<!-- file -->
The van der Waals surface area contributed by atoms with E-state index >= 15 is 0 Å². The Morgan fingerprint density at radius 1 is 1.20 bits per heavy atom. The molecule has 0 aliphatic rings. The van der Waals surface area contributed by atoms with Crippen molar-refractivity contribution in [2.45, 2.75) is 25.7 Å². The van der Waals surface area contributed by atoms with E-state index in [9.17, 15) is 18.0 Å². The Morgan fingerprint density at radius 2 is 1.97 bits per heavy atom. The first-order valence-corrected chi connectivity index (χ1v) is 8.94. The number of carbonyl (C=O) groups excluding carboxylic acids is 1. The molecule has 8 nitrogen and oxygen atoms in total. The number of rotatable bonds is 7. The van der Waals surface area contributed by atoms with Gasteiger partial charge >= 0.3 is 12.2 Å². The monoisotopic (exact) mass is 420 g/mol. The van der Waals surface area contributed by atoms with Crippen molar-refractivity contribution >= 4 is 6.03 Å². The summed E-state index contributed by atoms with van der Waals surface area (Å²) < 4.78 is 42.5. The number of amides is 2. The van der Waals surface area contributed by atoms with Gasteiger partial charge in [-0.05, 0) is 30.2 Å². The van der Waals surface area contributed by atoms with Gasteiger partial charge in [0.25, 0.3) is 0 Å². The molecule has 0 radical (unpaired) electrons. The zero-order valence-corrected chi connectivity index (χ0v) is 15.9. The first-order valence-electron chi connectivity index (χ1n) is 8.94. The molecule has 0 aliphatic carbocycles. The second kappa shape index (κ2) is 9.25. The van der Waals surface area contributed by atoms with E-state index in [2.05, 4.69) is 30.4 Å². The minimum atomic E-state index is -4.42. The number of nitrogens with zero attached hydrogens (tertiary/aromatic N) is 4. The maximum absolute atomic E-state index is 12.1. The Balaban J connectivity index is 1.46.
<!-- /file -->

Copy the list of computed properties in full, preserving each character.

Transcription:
The van der Waals surface area contributed by atoms with E-state index >= 15 is 0 Å². The Morgan fingerprint density at radius 1 is 1.20 bits per heavy atom. The molecule has 0 aliphatic rings. The van der Waals surface area contributed by atoms with Crippen molar-refractivity contribution in [2.45, 2.75) is 25.7 Å². The van der Waals surface area contributed by atoms with E-state index in [9.17, 15) is 18.0 Å². The Morgan fingerprint density at radius 2 is 1.97 bits per heavy atom. The first-order valence-corrected chi connectivity index (χ1v) is 8.94. The number of carbonyl (C=O) groups excluding carboxylic acids is 1. The molecule has 8 nitrogen and oxygen atoms in total. The number of rotatable bonds is 7. The van der Waals surface area contributed by atoms with Gasteiger partial charge >= 0.3 is 12.2 Å². The monoisotopic (exact) mass is 420 g/mol. The van der Waals surface area contributed by atoms with Crippen molar-refractivity contribution >= 4 is 6.03 Å². The summed E-state index contributed by atoms with van der Waals surface area (Å²) < 4.78 is 42.5. The number of amides is 2. The van der Waals surface area contributed by atoms with Gasteiger partial charge in [-0.05, 0) is 30.2 Å². The van der Waals surface area contributed by atoms with Gasteiger partial charge in [0.25, 0.3) is 0 Å². The molecule has 0 radical (unpaired) electrons. The zero-order valence-corrected chi connectivity index (χ0v) is 15.9. The first-order valence-electron chi connectivity index (χ1n) is 8.94. The molecule has 0 aliphatic carbocycles. The second kappa shape index (κ2) is 9.25. The van der Waals surface area contributed by atoms with E-state index in [2.05, 4.69) is 30.4 Å². The minimum atomic E-state index is -4.42. The number of nitrogens with zero attached hydrogens (tertiary/aromatic N) is 4. The maximum absolute atomic E-state index is 12.1. The Balaban J connectivity index is 1.46.